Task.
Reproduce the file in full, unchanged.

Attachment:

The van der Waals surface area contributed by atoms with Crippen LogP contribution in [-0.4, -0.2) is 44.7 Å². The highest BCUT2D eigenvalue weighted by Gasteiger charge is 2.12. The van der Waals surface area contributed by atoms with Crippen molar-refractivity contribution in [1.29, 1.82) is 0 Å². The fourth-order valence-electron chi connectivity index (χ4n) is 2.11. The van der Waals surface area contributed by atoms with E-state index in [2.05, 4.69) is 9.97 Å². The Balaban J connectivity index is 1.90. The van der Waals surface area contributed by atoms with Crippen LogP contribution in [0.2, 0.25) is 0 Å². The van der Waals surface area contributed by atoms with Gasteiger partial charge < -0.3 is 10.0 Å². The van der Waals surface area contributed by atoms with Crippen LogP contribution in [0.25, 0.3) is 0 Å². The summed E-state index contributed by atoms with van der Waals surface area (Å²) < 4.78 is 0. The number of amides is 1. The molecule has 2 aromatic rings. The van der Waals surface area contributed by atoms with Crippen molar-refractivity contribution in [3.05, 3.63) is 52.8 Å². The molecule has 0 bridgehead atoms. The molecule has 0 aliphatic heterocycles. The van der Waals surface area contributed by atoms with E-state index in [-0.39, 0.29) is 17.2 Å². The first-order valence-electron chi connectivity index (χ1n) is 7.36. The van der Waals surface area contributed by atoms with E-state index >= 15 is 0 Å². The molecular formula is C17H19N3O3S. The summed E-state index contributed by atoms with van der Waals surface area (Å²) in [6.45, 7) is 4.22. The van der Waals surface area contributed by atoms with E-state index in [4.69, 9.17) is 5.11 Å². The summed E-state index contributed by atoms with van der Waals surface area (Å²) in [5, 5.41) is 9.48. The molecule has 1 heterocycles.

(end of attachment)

The van der Waals surface area contributed by atoms with Crippen LogP contribution in [-0.4, -0.2) is 44.7 Å². The highest BCUT2D eigenvalue weighted by Gasteiger charge is 2.12. The van der Waals surface area contributed by atoms with Crippen molar-refractivity contribution in [1.29, 1.82) is 0 Å². The fourth-order valence-electron chi connectivity index (χ4n) is 2.11. The van der Waals surface area contributed by atoms with E-state index in [2.05, 4.69) is 9.97 Å². The Balaban J connectivity index is 1.90. The van der Waals surface area contributed by atoms with Crippen LogP contribution in [0.2, 0.25) is 0 Å². The van der Waals surface area contributed by atoms with Gasteiger partial charge < -0.3 is 10.0 Å². The van der Waals surface area contributed by atoms with Crippen LogP contribution in [0.25, 0.3) is 0 Å². The summed E-state index contributed by atoms with van der Waals surface area (Å²) < 4.78 is 0. The number of amides is 1. The molecule has 2 aromatic rings. The van der Waals surface area contributed by atoms with Crippen molar-refractivity contribution in [3.05, 3.63) is 52.8 Å². The molecule has 0 bridgehead atoms. The molecule has 0 aliphatic heterocycles. The van der Waals surface area contributed by atoms with E-state index in [-0.39, 0.29) is 17.2 Å². The first-order valence-electron chi connectivity index (χ1n) is 7.36. The van der Waals surface area contributed by atoms with E-state index >= 15 is 0 Å². The molecular formula is C17H19N3O3S. The summed E-state index contributed by atoms with van der Waals surface area (Å²) in [6.45, 7) is 4.22. The van der Waals surface area contributed by atoms with E-state index in [4.69, 9.17) is 5.11 Å². The summed E-state index contributed by atoms with van der Waals surface area (Å²) in [5, 5.41) is 9.48. The molecule has 1 heterocycles.